• Josh Rochon

The Uses and Goals of Money

Earlier this year, we started working with a new outside strategic advisor, Josh Rochon. Josh works as an Advisor for Fourth Dimension Financial in Perrysburg, OH and utilizes Evergreen Wealth Management for helping to manage client money. Josh is a CERTIFIED FINANCIAL PLANNER™ and we thought it would be beneficial to share some of his insight. We hope you enjoy!

Recently, while meeting with two successful entrepreneurs I was asked a question that I’m often asked, “Josh, what should I do with my money?” I was a bit taken back because these two brothers are quite successful and have plenty of places to send their money. I was quickly reminded that what people are usually asking with this sort of question is if I have a hot stock tip for them. Not wanting to sound dull or give an idea that didn’t measure up to their expectations, I thought for a moment, went back to my training and offered the following: “There are only five short-term uses for money and six long-term financial goals”.

Not getting what they expected to hear, they asked me to elaborate. In general, when I walk people through the uses of money it quickly becomes evident that when they think about money from this perspective, investments (including the hot stocks) begin to play a diminishing role and financial planning starts to take priority. So, let’s look at the five short-term uses of money:

Short-Term Uses for Money:

  1. Service debt

  2. Pay your taxes

  3. Give charitably

  4. Consume it for lifestyle choices

  5. Build margin to save and invest

When you boil it down, you have five places you can tell your money to go. Then as your savings build, you can begin to think about the six long-term goals for money as a subset of the saving category. Here are the six long-term Financial Goals.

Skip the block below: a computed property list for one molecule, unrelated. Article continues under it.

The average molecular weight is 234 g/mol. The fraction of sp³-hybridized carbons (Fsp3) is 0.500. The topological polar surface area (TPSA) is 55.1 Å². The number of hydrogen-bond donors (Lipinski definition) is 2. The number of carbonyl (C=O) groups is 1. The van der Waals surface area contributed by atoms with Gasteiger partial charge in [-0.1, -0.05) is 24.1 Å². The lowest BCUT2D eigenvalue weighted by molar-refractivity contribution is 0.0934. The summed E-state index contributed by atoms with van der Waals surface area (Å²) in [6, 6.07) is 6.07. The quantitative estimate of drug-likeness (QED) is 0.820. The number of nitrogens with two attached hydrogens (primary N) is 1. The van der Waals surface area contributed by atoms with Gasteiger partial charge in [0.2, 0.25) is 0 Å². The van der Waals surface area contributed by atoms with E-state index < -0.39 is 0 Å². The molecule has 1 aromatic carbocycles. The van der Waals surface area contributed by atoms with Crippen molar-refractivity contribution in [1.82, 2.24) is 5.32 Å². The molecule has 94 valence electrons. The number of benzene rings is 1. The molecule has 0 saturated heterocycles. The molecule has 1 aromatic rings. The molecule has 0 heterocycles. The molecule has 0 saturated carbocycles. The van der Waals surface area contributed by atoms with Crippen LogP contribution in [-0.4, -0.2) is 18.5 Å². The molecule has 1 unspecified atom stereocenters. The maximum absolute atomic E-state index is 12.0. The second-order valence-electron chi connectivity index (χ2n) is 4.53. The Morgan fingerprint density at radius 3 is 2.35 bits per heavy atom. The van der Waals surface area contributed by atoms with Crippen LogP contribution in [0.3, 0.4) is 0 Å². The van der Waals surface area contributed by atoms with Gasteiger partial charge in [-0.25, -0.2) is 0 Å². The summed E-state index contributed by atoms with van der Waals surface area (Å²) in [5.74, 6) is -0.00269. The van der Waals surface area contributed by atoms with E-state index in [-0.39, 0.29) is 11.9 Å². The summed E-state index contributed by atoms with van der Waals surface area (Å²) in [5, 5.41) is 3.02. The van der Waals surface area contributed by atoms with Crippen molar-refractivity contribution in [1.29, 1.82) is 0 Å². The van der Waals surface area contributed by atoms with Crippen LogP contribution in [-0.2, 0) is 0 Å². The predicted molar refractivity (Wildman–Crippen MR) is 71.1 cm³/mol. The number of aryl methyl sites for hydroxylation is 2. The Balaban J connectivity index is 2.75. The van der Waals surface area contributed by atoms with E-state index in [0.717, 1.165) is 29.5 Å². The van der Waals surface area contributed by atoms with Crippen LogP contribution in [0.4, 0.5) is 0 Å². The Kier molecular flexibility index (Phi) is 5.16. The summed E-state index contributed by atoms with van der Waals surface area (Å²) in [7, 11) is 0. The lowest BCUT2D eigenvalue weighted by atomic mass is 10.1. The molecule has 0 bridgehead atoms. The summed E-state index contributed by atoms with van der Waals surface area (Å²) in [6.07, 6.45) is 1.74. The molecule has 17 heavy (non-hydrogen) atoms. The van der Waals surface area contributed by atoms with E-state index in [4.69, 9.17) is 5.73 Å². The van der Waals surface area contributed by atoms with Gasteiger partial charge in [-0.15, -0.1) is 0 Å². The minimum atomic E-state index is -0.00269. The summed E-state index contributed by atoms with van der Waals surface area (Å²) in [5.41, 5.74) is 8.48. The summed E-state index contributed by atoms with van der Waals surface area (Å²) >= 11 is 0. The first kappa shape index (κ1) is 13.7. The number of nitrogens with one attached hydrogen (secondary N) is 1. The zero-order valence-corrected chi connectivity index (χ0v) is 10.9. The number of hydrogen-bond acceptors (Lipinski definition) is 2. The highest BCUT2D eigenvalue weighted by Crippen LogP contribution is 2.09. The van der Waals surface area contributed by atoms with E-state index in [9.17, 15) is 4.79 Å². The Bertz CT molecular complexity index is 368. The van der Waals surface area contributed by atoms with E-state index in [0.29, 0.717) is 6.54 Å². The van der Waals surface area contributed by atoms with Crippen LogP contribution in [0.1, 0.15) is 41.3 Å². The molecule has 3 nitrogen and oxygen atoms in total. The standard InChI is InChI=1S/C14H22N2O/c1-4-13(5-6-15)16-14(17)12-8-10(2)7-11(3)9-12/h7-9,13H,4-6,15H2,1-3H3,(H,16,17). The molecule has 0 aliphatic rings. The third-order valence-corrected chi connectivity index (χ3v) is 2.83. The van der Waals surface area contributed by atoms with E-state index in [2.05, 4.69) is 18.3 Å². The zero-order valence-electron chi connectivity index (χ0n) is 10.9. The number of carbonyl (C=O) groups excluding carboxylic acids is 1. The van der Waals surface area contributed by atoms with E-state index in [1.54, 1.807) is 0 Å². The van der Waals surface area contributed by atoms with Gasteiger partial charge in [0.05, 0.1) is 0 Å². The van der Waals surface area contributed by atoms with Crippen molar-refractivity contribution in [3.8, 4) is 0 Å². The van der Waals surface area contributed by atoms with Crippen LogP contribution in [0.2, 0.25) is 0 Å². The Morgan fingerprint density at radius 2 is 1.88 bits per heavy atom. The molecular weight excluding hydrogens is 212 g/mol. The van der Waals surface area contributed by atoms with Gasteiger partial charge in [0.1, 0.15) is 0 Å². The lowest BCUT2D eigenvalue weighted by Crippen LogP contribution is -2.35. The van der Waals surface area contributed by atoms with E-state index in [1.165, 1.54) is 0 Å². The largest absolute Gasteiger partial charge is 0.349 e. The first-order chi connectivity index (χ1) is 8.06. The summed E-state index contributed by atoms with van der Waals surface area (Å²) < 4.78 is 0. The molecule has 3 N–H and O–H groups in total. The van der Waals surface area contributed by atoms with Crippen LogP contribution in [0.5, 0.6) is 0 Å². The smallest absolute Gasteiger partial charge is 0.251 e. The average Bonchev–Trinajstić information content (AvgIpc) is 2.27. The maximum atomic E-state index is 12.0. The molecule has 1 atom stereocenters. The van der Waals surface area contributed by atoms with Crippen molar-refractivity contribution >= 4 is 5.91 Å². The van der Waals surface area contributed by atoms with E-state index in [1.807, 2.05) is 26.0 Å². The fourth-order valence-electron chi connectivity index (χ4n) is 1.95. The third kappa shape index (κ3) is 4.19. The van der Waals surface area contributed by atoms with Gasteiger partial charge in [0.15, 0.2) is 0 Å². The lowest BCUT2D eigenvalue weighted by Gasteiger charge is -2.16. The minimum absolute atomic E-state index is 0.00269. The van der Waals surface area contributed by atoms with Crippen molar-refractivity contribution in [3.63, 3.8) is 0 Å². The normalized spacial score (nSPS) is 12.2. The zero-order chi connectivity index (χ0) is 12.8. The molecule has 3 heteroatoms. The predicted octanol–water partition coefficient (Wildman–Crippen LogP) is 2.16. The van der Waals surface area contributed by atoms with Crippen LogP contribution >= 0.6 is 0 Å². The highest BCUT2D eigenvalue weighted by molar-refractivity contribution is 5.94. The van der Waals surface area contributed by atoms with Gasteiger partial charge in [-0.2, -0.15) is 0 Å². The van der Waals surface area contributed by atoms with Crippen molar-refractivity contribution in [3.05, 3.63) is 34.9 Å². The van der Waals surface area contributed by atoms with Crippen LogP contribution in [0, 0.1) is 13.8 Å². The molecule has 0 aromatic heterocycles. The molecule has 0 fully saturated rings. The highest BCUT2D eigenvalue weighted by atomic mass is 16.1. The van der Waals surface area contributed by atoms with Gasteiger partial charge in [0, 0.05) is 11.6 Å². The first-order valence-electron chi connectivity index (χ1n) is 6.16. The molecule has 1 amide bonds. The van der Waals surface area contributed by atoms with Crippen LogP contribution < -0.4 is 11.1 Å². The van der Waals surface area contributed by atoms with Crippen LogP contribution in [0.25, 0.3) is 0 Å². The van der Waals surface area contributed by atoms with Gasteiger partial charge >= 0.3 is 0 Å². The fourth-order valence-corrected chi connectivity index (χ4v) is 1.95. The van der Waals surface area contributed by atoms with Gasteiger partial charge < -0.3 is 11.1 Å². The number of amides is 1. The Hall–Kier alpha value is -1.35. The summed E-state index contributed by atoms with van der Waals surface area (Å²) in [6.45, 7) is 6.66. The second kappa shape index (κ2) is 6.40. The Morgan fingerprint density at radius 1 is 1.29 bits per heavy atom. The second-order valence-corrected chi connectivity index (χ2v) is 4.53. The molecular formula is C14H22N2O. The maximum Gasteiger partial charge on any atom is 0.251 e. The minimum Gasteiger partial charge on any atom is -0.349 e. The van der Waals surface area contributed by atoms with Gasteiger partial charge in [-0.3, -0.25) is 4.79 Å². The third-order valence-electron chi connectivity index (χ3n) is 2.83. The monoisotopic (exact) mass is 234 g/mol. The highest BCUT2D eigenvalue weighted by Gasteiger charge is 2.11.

Financial Goals:

  1. Financial independence

  2. Debt elimination

  3. Starting a business

  4. Family needs such as dependent care or education

  5. Lifestyle choices like a vacation home or travel

  6. Maximized giving (kids, grandkids, church, and/or charity)

I would argue the choices you make on using the money would far outweigh any gain a hot stock would bring. As I walk clients through this thought exercise, investments begin to play a supporting role and planning takes over as the priority. That’s not to say that investing for the future isn’t needed, but starting in the right place is critical to long-term success.

Thank you!

-Josh Rochon, CFP®

Evergreen Wealth Management, LLC is a registered investment adviser. Information presented is for educational purposes only and does not intend to make an offer or solicitation for the sale or purchase of any specific securities, investments, or investment strategies. Investments involve risk and unless otherwise stated, are not guaranteed. Be sure to first consult with a qualified financial adviser and/or tax professional before implementing any strategy discussed herein. Past performance is not indicative of future performance.

Featured Posts
Recent Posts
Archive
Topics Discussed

INVEST with Evergreen

 (517) 655-2118
  • Facebook-Evergreen Wealth Management
Who We Serve
Individuals
Institutions
Employer Benefit Plans
Advisors

"The most important quality for an investor is temperament, not intellect. You need a temperament that neither derives great pleasure from being with the crowd or against the crowd." - Warren Buffet

Copyright © Evergreen Wealth Management, LLC. All rights reserved.

Williamston, Michigan & Perrysburg, Ohio